Paris Hilton issued yet another apology on Thursday for homophobic remarks she made earlier this month that were leaked this week by Radar Online. In comments recorded by a cab driver while Hilton was attending fashion week in New York on September 7, the reality TV staple referred to gay men as "disgusting" and said "most of them probably have AIDS."
The observations ignited a firestorm and Hilton issued a statement on Thursday to GLAAD (Gay and Lesbian Alliance Against Defamation) in which she took responsibility for her rant. "I am so sorry and so upset that I caused pain to my gay friends, fans and their families," she said in the statement posted on GLAAD's website. "Gay people are the strongest and most inspiring people I know." Hilton, 31, said in her apology that she has always been a huge supporter of the gay community and explained that the recording was of a private conversation she was having with a gay friend and that it was not intended to represent her feelings about the larger gay community.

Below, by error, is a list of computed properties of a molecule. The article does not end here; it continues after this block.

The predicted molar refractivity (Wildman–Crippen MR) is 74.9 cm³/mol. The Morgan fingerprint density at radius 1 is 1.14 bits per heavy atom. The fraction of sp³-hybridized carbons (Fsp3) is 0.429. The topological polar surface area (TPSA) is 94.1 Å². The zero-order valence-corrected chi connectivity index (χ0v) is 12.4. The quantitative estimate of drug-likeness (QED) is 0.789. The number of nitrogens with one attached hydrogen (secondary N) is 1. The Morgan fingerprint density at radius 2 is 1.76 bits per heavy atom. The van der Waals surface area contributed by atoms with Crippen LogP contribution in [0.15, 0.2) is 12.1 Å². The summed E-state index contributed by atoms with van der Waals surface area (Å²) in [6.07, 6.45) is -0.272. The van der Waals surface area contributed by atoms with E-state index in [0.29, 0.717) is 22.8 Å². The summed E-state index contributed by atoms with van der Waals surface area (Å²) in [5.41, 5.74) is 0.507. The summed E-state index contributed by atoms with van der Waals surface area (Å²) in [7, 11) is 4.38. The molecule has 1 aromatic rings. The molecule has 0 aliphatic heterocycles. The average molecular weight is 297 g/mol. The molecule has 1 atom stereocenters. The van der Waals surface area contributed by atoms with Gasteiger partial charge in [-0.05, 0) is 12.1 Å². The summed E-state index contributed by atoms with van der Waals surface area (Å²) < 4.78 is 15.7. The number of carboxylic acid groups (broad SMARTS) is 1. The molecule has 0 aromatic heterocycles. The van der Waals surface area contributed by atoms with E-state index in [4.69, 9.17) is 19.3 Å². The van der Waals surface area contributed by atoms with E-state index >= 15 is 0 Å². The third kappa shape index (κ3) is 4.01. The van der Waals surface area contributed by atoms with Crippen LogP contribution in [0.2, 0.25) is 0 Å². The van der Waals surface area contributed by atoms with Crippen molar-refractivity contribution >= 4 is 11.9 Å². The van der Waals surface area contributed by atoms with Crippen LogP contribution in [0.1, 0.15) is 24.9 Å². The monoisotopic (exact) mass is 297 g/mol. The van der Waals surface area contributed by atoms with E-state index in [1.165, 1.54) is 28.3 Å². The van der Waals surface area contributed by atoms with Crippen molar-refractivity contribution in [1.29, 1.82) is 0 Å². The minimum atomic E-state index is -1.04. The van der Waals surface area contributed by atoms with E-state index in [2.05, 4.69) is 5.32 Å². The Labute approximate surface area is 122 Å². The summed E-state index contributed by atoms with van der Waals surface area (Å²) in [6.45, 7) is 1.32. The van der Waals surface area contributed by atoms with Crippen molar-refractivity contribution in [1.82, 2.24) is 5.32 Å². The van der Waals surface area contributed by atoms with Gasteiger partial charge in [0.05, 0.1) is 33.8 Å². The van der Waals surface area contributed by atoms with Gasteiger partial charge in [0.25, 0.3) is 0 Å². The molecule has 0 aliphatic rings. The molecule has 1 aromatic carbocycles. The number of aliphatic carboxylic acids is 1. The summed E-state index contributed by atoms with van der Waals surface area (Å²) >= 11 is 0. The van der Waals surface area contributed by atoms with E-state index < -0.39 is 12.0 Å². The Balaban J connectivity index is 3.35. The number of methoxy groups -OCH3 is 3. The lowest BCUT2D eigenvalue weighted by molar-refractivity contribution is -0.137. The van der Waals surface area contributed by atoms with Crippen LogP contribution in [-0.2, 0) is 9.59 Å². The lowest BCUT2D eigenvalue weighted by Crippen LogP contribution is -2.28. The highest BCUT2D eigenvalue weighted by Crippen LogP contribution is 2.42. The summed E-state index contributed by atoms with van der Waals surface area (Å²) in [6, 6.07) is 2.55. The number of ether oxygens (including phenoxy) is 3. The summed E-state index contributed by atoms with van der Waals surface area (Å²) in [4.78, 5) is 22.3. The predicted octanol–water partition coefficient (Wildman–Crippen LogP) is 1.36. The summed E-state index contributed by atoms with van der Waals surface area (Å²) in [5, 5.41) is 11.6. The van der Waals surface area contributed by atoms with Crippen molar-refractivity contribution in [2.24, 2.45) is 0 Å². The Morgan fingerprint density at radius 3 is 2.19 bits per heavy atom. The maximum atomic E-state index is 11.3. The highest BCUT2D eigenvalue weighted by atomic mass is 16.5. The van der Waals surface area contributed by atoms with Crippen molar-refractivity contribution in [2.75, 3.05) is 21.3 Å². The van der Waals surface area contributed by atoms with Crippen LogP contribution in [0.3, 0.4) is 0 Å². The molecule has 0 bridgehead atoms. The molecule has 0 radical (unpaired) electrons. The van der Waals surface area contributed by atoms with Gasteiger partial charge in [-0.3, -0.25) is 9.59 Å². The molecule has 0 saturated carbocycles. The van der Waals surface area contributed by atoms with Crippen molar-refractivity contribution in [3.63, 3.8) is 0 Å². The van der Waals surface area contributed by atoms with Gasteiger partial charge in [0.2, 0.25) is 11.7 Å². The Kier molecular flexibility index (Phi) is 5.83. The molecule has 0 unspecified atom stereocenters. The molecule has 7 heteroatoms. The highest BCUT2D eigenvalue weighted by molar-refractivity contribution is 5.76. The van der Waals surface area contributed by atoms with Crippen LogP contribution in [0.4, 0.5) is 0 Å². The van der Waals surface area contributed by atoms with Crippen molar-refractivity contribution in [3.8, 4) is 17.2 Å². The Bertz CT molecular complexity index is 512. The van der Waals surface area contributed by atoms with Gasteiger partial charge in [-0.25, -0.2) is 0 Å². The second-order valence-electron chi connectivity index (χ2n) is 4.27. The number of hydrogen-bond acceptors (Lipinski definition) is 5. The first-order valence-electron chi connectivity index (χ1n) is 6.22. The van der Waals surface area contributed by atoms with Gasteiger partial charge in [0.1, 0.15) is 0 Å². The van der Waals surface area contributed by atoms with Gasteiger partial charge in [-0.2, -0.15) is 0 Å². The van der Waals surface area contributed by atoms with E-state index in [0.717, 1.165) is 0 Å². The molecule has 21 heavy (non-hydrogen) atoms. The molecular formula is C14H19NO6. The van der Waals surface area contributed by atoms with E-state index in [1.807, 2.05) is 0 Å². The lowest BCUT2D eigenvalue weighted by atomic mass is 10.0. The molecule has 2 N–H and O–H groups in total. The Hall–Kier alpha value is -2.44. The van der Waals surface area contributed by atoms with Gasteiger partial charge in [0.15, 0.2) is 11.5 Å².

"It is the last thing that I would ever want to do and I cannot put into words how much I wish I could take back every word," she said. "HIV/AIDS can hurt anyone, gay and straight, men and women. It's something I take very seriously and should not have been thrown around in conversation ... It is so wrong when people bully or put down others for being gay. No one should have to go through that. Again, I am so sorry from the bottom of my heart and I feel absolutely horrible. I hope that everyone can accept my apology and know that it is not who I am or how I feel in any way."
In the recording, Hilton told her friend, "Ewww! Gay guys are the horniest people in the world," in response to his explanation about how the hook-up app Grindr works. "They're disgusting. Dude, most of them probably have AIDS ... I would be so scared if I were a gay guy. You'll like, die of AIDS."
Thursday's statement was the second attempt at damage control by Hilton, whose rep earlier released a statement clarifying her remarks, explaining that they were intended to "express that it is dangerous for anyone to have unprotected sex that could lead to a life threatening disease."